Saturday, July 13, 2013

A cute sign project, step by step

During my recent vacation, I was hanging out at my sister's place in New Jersey for a few days and the weather had turned overcast and stormy -- meaning we were pretty much stuck inside. So, we decided to work on an art project together.

Mimi had bought a wooden sign last summer in Vermont and had hung it over a doorway in her kitchen. The sign reads "Bromley," the name of the mountain community where we have spent several great family vacations, not to mention of her 3-year-old long-haired dachshund.

Here is a photo of the sign at the beginning (sitting on a beige rug):

Upon first seeing it, I had remarked that it might be fun to paint it in a colorful, fun way.  Since Mimi had already mentioned that she was thinking about painting her kitchen to liven up the boring beige walls, we decided to go to a local hardware store to pick up some paint samples.  In addition to picking out strips of possible colors, we also bought several sample bottles of the paint colors and some small brushes, to use for putting paint swatches on the wall as well as to create the sign. We also bought white and black paint to use for background/ accents/mixing. 

I had an idea in my head, but needed some inspiration for particulars, so I did an image search online and found a series of cute wall art "words" by the pop artist Romero Britto. These served both as a guideline for the general design as well as providing ideas for decorative details.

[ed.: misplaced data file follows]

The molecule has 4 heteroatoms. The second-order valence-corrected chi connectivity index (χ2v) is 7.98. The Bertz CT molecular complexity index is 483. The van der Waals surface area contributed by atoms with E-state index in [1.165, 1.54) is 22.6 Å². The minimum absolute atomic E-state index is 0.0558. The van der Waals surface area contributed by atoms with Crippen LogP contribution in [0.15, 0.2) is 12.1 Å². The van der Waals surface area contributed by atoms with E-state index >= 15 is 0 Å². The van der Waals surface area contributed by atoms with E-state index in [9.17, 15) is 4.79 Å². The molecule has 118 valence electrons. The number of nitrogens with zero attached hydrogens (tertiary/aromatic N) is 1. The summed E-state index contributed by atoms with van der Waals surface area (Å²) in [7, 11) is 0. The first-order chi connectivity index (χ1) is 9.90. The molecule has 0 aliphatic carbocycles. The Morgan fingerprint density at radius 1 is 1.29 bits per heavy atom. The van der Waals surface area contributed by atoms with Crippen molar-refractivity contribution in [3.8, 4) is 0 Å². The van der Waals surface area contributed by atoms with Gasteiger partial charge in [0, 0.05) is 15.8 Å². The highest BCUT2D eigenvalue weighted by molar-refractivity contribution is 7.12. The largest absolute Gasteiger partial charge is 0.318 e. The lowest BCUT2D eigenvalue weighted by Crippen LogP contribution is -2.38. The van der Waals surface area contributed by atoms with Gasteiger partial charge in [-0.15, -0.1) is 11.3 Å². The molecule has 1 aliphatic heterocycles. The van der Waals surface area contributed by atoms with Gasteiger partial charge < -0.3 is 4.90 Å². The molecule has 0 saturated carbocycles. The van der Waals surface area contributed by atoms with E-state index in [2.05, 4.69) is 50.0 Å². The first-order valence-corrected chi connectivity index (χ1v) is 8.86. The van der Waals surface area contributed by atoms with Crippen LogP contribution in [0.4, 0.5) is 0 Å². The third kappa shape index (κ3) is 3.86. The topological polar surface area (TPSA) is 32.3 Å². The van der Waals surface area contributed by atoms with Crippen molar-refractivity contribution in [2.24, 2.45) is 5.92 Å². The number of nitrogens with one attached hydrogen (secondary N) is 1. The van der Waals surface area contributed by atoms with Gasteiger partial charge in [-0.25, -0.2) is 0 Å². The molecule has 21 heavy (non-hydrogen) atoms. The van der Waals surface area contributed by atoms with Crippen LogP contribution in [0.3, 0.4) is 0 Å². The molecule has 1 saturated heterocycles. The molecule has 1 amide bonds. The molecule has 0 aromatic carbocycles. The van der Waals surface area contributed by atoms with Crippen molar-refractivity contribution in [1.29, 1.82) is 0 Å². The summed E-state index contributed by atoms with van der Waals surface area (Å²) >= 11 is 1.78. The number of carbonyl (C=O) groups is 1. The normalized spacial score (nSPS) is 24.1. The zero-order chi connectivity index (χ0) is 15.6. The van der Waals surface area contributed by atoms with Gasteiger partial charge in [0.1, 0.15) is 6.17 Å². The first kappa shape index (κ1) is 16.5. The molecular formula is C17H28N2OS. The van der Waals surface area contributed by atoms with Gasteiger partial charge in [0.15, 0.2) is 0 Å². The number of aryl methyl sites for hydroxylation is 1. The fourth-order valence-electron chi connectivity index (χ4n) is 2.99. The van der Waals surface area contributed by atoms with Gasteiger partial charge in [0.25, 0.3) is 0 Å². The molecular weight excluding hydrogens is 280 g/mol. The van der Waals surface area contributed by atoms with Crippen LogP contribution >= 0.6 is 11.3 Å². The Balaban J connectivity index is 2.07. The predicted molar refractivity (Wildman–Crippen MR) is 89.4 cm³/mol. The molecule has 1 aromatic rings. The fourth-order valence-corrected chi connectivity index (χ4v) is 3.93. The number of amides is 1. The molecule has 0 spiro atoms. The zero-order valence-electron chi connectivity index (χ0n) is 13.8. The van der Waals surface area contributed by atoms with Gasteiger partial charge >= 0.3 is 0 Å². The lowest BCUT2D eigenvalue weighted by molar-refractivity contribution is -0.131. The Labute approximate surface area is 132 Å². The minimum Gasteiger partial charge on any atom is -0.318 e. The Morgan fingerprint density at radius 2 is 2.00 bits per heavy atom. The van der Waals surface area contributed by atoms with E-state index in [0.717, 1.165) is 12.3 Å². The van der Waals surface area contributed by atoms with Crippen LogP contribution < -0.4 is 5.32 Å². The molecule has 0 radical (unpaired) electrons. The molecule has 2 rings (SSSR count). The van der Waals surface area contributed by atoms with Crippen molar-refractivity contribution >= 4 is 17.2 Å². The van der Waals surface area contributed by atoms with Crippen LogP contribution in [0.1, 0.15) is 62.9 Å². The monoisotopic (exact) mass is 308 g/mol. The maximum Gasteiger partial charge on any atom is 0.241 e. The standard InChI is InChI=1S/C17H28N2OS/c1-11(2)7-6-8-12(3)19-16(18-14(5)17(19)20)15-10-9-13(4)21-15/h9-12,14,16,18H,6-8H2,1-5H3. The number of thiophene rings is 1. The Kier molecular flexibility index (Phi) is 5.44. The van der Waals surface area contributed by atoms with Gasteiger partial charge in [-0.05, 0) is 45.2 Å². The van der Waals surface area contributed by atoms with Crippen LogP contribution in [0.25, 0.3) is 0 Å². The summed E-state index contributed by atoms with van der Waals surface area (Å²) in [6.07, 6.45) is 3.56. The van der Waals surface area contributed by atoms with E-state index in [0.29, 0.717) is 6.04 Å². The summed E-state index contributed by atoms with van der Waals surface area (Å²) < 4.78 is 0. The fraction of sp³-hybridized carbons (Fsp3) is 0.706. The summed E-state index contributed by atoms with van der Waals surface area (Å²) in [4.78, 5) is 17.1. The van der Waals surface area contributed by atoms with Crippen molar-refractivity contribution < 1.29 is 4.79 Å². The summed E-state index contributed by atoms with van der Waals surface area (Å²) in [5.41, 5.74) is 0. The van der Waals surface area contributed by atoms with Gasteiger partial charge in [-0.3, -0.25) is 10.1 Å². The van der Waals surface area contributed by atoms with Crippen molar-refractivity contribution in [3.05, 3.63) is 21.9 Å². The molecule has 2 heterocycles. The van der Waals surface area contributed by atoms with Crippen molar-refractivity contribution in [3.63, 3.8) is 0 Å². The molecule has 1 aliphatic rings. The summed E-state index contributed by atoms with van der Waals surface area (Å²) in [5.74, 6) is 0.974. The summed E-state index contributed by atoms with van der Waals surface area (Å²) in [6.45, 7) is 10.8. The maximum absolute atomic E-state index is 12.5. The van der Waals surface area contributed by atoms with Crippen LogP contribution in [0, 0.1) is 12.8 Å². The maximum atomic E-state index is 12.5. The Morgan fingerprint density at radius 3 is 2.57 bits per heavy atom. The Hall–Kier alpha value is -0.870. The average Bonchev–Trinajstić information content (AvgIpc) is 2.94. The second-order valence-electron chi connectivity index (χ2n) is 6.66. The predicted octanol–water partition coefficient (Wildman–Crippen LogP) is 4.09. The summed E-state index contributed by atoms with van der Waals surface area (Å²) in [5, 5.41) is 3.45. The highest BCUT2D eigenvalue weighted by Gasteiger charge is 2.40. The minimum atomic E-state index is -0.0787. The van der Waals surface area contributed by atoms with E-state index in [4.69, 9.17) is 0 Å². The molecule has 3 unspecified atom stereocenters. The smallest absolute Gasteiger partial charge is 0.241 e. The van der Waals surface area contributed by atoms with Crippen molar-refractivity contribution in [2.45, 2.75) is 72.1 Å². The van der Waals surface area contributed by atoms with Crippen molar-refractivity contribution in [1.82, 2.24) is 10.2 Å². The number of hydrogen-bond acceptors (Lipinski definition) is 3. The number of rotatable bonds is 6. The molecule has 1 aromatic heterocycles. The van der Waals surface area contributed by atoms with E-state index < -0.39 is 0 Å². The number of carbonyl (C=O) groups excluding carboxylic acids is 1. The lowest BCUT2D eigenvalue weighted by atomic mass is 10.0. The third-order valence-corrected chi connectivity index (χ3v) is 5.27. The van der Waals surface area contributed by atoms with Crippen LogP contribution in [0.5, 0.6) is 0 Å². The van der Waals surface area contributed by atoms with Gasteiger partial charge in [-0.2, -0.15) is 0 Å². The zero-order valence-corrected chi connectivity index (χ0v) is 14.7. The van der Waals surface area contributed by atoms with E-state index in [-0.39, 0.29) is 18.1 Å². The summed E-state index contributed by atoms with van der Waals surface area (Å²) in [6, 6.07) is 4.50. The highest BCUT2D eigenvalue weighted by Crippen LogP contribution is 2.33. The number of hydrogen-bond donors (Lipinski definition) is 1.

I started by drawing out the letter separations and curved sectioning in pencil, so each letter would be outlined and also contain two basic background colors. Like so:

The sign was then painted with white as a primer, and allowed to dry. Luckily, the pencil marks showed through the white so we could use these as a guide when painting the letters the various colors, which we had chosen based on their potential as the new kitchen wall color.

We used several colors as is, and created a couple of other colors by mixing shades with white and/or black, to create 14 basic "sections":

Then, the challenging part began! It took a few hours to decorate all the sections (including a couple of "oops" -- where we had to repaint a section and start over). 

When the sign was dry enough, I painted the black outline and curved lines demarcating the letters, which made the sign "pop" and also created a 3-D effect. That took another hour or so of painstaking work! 

Here is the final version, and I must say I'm pretty pleased with the results. (Mimi was thrilled!)

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